Ruth and Elizabeth lead the group through an intricate maze of tin houses. The terrain is muddy. We are in Kibera, Kenya, the largest slum in Africa and the third largest in the world, with a population that varies between 500,000 to well over 1,000,000 depending on the source. Here, most residents live in extreme poverty, earning less than US$1.00 per day. Along the path, we see children playing dangerously close to the open sewage. A colorful mural brings some beauty to Kibera, but hope seems to be a concept that abandoned this place a long time ago. For Ruth and Elizabeth, on the contrary, hope is alive and well. They were both able to open their own small businesses thanks to AVSI’s “Tumikia Mtoto” (“Serve the Children”) project. We are on our way to visit their businesses.
COVID-19 has not slowed the need to improve educational outcomes in East Africa. If anything, the global emergency has thrown a spotlight on learning disparities in developing nations. The educational professionals and researchers at Luigi Giussani Institute for Higher Education in Uganda (LGIHE) – an AVSI-USA long-term partner – have been working for over a decade to promote teaching methods that unlock the full potential of each learner. “School leaders and teachers are the linchpin to the radical change needed to ignite self-awareness and critical thinking in learners,” said Mauro Giacomazzi, Institutional Development Advisor for LGIHE.
Alice’s favorite time of the day is sunset. She and her husband wait for their six children to come back from school. They sit together around a cup of tea and talk about their day. But Alice’s routine was not always so pleasant. Before joining AVSI’s Better Outcomes project, returning home at sunset was a nightmare. Everything she earned would be spent on alcohol by Robinson, her husband, leaving nothing to buy food for their children. When she tried to talk with Robinson, he would inevitably raise his hand at her.
“It was draining,” remembers Alice. “I couldn’t bear seeing my children starving.”
Studies show that school closure during COVID-19 has adverse effects on children and adolescents. Young people are anxious and worried that they will never go back to school. Bernadetta Anieno, 18 years old, is no exception.
“They kept postponing the reopening, and I was losing hope,” remembers Bernadetta, who has been studying at AVSI long-term partner Luigi Giussani High School in Kampala, Uganda, since 2019. “I was just home doing nothing, not even reading. One day, I asked myself what I would become if I kept being home just watching TV?”
A year ago, Henry Waitindi and Lynn Brooks left their respective homes 8,000 miles apart from each other in Nairobi (Kenya) and Houston (Texas) and headed to the same destination, The Summit Bechtel, a reserve in West Virginia that hosted the 2019 World Scout Jamboree. They had never met before, but they shared the same dream: to promote Scouting’s purpose and principles worldwide.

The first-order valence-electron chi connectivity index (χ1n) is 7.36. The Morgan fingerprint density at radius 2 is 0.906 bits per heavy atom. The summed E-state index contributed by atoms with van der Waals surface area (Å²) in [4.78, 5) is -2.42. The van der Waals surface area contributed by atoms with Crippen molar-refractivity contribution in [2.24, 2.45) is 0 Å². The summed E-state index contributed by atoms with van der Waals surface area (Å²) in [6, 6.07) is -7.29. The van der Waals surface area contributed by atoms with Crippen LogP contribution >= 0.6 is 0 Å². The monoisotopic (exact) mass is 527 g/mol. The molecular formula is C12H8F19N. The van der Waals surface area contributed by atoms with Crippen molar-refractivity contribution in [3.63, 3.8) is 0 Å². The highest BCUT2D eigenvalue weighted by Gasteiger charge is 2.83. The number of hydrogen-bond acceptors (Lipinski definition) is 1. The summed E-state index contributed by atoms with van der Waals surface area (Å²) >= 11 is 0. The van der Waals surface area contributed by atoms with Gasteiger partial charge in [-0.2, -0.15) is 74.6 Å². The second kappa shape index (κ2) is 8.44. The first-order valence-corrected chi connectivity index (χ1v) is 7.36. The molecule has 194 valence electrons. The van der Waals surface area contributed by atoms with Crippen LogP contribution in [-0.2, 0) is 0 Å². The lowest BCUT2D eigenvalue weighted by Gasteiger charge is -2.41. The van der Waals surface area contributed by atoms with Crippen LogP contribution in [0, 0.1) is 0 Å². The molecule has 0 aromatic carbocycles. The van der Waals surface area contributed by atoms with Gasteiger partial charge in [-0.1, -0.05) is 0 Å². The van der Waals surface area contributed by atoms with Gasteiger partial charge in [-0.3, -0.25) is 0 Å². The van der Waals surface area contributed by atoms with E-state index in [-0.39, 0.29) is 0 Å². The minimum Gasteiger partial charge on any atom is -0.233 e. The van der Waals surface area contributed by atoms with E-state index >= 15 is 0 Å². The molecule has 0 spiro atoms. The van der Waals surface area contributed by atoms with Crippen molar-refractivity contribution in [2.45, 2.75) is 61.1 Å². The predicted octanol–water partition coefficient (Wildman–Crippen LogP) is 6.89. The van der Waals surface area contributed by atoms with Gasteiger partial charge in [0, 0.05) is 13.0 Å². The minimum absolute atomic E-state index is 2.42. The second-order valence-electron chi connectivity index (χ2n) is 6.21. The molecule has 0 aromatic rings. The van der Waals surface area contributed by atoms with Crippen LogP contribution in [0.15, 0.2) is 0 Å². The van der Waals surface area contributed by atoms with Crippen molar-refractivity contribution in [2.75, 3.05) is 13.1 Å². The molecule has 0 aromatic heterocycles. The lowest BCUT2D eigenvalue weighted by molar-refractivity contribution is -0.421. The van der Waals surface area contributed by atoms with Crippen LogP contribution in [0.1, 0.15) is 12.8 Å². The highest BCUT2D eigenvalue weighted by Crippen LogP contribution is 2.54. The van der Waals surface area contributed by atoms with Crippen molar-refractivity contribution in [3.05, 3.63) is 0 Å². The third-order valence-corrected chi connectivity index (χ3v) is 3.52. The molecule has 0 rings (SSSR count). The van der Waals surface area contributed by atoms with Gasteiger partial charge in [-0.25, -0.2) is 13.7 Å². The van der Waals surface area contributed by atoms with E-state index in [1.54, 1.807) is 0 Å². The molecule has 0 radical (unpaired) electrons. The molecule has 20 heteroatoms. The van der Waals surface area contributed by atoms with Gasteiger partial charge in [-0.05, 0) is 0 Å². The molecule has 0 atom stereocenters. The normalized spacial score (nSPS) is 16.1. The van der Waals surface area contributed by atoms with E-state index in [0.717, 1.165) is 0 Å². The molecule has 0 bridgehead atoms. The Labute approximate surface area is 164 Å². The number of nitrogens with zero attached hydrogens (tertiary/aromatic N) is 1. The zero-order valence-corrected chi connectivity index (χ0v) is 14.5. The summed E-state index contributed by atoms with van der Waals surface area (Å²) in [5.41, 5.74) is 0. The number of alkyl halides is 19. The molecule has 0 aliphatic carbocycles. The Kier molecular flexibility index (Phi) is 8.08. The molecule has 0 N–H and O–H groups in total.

Agnes Mukantibenda, 50 years old, is married and has five children and three grandchildren. AVSI met her in 2013 when we launched an Early Education Center in her village, Munyinya, in Gicumbi, a district in Northern Rwanda. Since the beginning, she has been one of the most active parents involved in the activities of the center. In 2015, she became the chairperson of the committee “Tumurengere”. One of Agnes’ children was part of the AVSI distance support program. She was so glad that her son could study that she decided to volunteer to help other children receive the same opportunity. Her job is to regularly visit 12 vulnerable families in two villages of Kabeza and Rwamushumba. During her visits, she learns and checks on how children and parents are doing, and if they have any specific needs. The COVID-19 pandemic has not stopped her commitment.
William Lenga, 52 years old, has been working as a boda-boda rider for the last two years. Boda-bodas are bicycle and motorcycle taxis commonly found in East Africa. William’s task is even more specific and vital: he urgently transports an ailing pregnant woman, a mother of a newborn, or an infant under five years old to the nearest health facility for medical attention. When the first positive case of COVID-19 was announced in Uganda, William started worrying: how could he keep helping mothers in his community and care for his eight children’s safety?
Many Syrian women have to support their families alone. Thanks to the Italian Agency for Developing Cooperation funds and in collaboration with the Syrian Arab Red Crescent, AVSI works in Eastern Ghouta to help Syrian widowed women start small agribusinesses.
Thanks to the Imarisha Jamil Project, AVSI Kenya has been helping refugees like Uwimpuhwe Marie Josee and Uwena Devota to enhance their social and economic resilience.
Bangio Ali, Education Officer with AVSI Kenya, shared her testimonial in the collective brainstorm “Educating Girls”, Organized by leading think-thank Friends of Europe.